Finance & DevelopmentSTR, TE Lift ADR and RevPAR Predictions in Final U.S. Hotel Forecast...

STR, TE Lift ADR and RevPAR Predictions in Final U.S. Hotel Forecast Revision of 2023

HENDERSONVILLE, Tennessee—STR and Tourism Economics lifted year-over-year growth projections for average daily rate (ADR) and revenue per available room (RevPAR) in the final U.S. hotel forecast revision of 2023.

For 2023, growth in RevPAR was raised by 0.3 percentage points, due to a 0.6 percentage point lift in ADR growth. Recent RevPAR trends demonstrate that rate continues to be the primary driver of performance. Occupancy was downgraded slightly (by 0.2 percentage points). For 2024, the growth projections for each of the key performance metrics remained flat from the previous forecast due to the above long-term average trends beginning to stabilize.

“Our latest projections reflect the continued buoyancy of travelers, as room rates outperformed our previous forecast, which built in a mild recession,” said Amanda Hite, STR president. “As a result, we have raised RevPAR for the remainder of 2023, with risks on the upside. Looking ahead to the new year, we expect to see continued growth in RevPAR. The latest economic outlook calls for a stalling economy with growth well below the levels seen toward the end of the pandemic. Despite the potential dip, we see strong traveler fundamentals, including low unemployment among college-educated individuals, an increased volume of households above $100,000 in income, a rise in real personal disposable income, and a somewhat stable corporate environment. The projected increase in ADR will result in higher TRevPAR, which combined with less spend on labor, lifts our expectation for GOP as well. The gap in hospitality employment levels coupled with increased operational efficiencies brought down our labor cost forecast.”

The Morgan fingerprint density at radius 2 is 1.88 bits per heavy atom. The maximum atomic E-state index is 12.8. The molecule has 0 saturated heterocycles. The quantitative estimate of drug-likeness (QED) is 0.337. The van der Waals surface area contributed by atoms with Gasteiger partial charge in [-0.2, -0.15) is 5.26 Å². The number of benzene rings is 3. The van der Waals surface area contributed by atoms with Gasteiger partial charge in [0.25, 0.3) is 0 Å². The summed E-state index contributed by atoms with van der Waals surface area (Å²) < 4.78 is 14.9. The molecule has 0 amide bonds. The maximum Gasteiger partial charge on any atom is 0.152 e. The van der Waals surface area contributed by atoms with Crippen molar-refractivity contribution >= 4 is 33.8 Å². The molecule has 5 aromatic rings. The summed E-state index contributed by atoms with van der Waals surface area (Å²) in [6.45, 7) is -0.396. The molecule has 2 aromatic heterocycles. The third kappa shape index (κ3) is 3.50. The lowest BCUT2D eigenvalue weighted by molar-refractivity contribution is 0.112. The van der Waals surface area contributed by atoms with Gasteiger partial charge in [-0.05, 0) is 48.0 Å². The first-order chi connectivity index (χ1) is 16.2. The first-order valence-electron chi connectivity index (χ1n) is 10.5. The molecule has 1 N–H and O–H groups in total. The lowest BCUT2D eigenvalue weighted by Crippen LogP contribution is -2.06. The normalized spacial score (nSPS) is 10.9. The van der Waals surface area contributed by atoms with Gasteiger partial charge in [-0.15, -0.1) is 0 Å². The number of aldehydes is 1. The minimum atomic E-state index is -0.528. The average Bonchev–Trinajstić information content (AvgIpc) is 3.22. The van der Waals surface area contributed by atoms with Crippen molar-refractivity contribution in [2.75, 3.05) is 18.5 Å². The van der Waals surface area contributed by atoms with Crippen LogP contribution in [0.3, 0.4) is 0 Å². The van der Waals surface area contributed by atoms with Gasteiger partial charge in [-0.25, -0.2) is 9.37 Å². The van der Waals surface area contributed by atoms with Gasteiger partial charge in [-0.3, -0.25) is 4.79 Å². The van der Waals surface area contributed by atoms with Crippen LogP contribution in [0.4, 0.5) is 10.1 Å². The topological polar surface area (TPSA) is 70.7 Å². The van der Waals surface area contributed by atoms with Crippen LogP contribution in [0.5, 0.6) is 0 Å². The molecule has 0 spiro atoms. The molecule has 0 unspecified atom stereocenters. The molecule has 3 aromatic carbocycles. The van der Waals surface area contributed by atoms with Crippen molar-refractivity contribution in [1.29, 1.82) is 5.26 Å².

“Decelerating factors, including higher interest rates, more restrictive lending, tighter fiscal policy, and weakened household finances will lead consumers to rein in spending and firms to cut back on hiring and investment, likely causing the economy to skirt with recession,” said Aran Ryan, director of industry studies at Tourism Economics. “Travel sector improvements, including stronger group activity and returning international visitors, will help offset economic factors, supporting still-solid RevPAR gains.”